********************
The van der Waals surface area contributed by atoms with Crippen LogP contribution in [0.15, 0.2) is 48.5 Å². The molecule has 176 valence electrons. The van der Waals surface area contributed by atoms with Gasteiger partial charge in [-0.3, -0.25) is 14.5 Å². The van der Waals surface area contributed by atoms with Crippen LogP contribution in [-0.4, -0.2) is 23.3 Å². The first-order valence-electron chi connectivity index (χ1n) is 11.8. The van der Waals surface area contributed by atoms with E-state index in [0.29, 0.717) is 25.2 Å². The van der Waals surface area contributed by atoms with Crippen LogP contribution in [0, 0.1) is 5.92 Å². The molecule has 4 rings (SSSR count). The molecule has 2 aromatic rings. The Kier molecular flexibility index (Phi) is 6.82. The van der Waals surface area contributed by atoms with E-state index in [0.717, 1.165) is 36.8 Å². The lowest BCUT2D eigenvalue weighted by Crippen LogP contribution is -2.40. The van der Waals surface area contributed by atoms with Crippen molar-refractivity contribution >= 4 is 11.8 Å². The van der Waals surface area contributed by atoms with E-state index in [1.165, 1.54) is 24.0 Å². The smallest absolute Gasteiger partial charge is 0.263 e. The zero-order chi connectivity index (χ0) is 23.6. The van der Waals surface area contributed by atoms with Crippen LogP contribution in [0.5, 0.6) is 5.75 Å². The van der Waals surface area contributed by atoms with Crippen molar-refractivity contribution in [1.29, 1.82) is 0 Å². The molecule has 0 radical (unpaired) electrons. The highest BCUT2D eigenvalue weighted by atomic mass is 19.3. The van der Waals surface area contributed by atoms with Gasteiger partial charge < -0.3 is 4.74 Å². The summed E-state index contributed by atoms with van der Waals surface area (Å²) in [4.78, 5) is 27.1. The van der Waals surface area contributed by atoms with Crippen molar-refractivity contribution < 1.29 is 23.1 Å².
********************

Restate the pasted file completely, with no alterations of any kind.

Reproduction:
The van der Waals surface area contributed by atoms with Crippen LogP contribution in [0.15, 0.2) is 48.5 Å². The molecule has 176 valence electrons. The van der Waals surface area contributed by atoms with Gasteiger partial charge in [-0.3, -0.25) is 14.5 Å². The van der Waals surface area contributed by atoms with Crippen LogP contribution in [-0.4, -0.2) is 23.3 Å². The first-order valence-electron chi connectivity index (χ1n) is 11.8. The van der Waals surface area contributed by atoms with E-state index in [0.29, 0.717) is 25.2 Å². The van der Waals surface area contributed by atoms with Crippen LogP contribution in [0, 0.1) is 5.92 Å². The molecule has 4 rings (SSSR count). The molecule has 2 aromatic rings. The Kier molecular flexibility index (Phi) is 6.82. The van der Waals surface area contributed by atoms with E-state index in [0.717, 1.165) is 36.8 Å². The lowest BCUT2D eigenvalue weighted by Crippen LogP contribution is -2.40. The van der Waals surface area contributed by atoms with Crippen molar-refractivity contribution >= 4 is 11.8 Å². The van der Waals surface area contributed by atoms with E-state index in [1.165, 1.54) is 24.0 Å². The smallest absolute Gasteiger partial charge is 0.263 e. The zero-order chi connectivity index (χ0) is 23.6. The van der Waals surface area contributed by atoms with Crippen LogP contribution in [0.5, 0.6) is 5.75 Å². The van der Waals surface area contributed by atoms with Crippen molar-refractivity contribution in [1.29, 1.82) is 0 Å². The molecule has 0 radical (unpaired) electrons. The highest BCUT2D eigenvalue weighted by atomic mass is 19.3. The van der Waals surface area contributed by atoms with Gasteiger partial charge < -0.3 is 4.74 Å². The summed E-state index contributed by atoms with van der Waals surface area (Å²) in [4.78, 5) is 27.1. The van der Waals surface area contributed by atoms with Crippen molar-refractivity contribution < 1.29 is 23.1 Å².